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Author ORCID Identifier

https://orcid.org/0000-0001-8417-008X

Document Type

Campus-Only Access for Five (5) Years

Degree Name

Doctor of Philosophy (PhD)

Degree Program

Molecular and Cellular Biology

Year Degree Awarded

2020

Month Degree Awarded

February

First Advisor

David A. Sela

Second Advisor

Kristen M. DeAngelis

Third Advisor

Courtney Babbitt

Fourth Advisor

Kathleen Arcaro

Subject Categories

Other Microbiology

Abstract

The human body is covered in trillions of microbes that interface with our own cells. A majority of these microbes are present within the lower digestive tract. This gut microbial ecosystem, termed the ‘gut microbiome’, is an assemblage of 1014 microbes that play an important role in human health and nutrition. A thorough understanding of the gut microbiome is key to our perception of the digestive system as a whole.

The gut microbiome is inhabited by many commensal bacteria that utilize host dietary components as energy sources. One example of this host-microbial interaction is the metabolism of host-indigestible carbohydrates by species of the genus Bifidobacterium. Bifidobacteria are saccharolytic anaerobes known to colonize in the lower digestive tract of humans, non-human primates, other mammals, birds, and social insects. Bifidobacterial utilization of host dietary complex carbohydrates promotes host health via several mechanisms, including the competitive exclusion of potential pathogens (via increased growth) and the production of short-chain fatty acids which can be taken up by host epithelial cells.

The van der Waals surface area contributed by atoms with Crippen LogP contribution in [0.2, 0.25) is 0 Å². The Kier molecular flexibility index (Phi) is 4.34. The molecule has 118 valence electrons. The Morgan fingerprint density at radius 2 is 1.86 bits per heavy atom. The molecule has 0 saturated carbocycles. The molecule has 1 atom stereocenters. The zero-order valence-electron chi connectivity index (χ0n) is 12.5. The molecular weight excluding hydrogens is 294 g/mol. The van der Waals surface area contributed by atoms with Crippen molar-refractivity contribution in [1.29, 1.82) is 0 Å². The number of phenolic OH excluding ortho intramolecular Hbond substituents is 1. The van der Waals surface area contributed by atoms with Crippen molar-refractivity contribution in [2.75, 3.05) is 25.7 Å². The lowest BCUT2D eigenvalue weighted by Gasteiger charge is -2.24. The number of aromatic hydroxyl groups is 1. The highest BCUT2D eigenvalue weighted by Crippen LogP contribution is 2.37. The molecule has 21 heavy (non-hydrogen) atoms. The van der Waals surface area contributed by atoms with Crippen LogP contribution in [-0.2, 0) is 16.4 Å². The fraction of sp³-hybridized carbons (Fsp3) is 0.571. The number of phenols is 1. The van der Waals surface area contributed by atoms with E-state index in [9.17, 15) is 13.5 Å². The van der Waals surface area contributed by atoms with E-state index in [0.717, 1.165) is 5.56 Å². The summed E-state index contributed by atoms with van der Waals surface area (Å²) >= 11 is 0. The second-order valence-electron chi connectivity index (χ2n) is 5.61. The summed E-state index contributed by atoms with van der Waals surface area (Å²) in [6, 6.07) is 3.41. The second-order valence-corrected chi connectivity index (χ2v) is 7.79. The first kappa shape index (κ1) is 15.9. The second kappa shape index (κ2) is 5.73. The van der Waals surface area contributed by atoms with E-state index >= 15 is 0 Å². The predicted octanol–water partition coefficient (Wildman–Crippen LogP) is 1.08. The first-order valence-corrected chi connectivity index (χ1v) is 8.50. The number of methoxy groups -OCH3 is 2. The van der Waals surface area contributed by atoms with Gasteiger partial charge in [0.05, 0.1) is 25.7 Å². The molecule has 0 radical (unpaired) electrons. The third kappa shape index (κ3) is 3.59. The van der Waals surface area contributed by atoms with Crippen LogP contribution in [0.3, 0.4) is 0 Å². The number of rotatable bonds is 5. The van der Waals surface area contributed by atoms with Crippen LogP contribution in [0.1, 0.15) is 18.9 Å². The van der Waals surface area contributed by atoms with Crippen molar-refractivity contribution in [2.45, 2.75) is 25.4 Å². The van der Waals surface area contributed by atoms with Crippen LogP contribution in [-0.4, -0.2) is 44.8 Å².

Bifidobacteria represent an example of host-microbial symbiosis whereby host dietary patterns stimulate the growth of these organisms, which then may increase host health while enjoying an unperturbed environment. The bifidobacterial host-microbial relationship mediated by diet is the primary focus of this dissertation. Chapter 2 is an analysis of two strains belonging to the species Bifidobacterium callitrichos isolated from the feces of a common marmoset (Callithrix jacchus). In Chapter 3, I present the largest pangenomic investigation to date of Bifidobacterium longum, a species with three subspecies associated with the gut microbiome of infants, adults, and other mammals. Finally, in Chapter 4, I demonstrate the conservation of genes associated with the utilization of human milk oligosaccharides among Bifidobacterium species. Overall, the results of my dissertation research represent an in-depth investigation into signatures of host-microbial coevolution between colonic Bifidobacterium species and host dietary carbohydrates.

DOI

https://doi.org/10.7275/c81b-5631

Available for download on Monday, February 01, 2021

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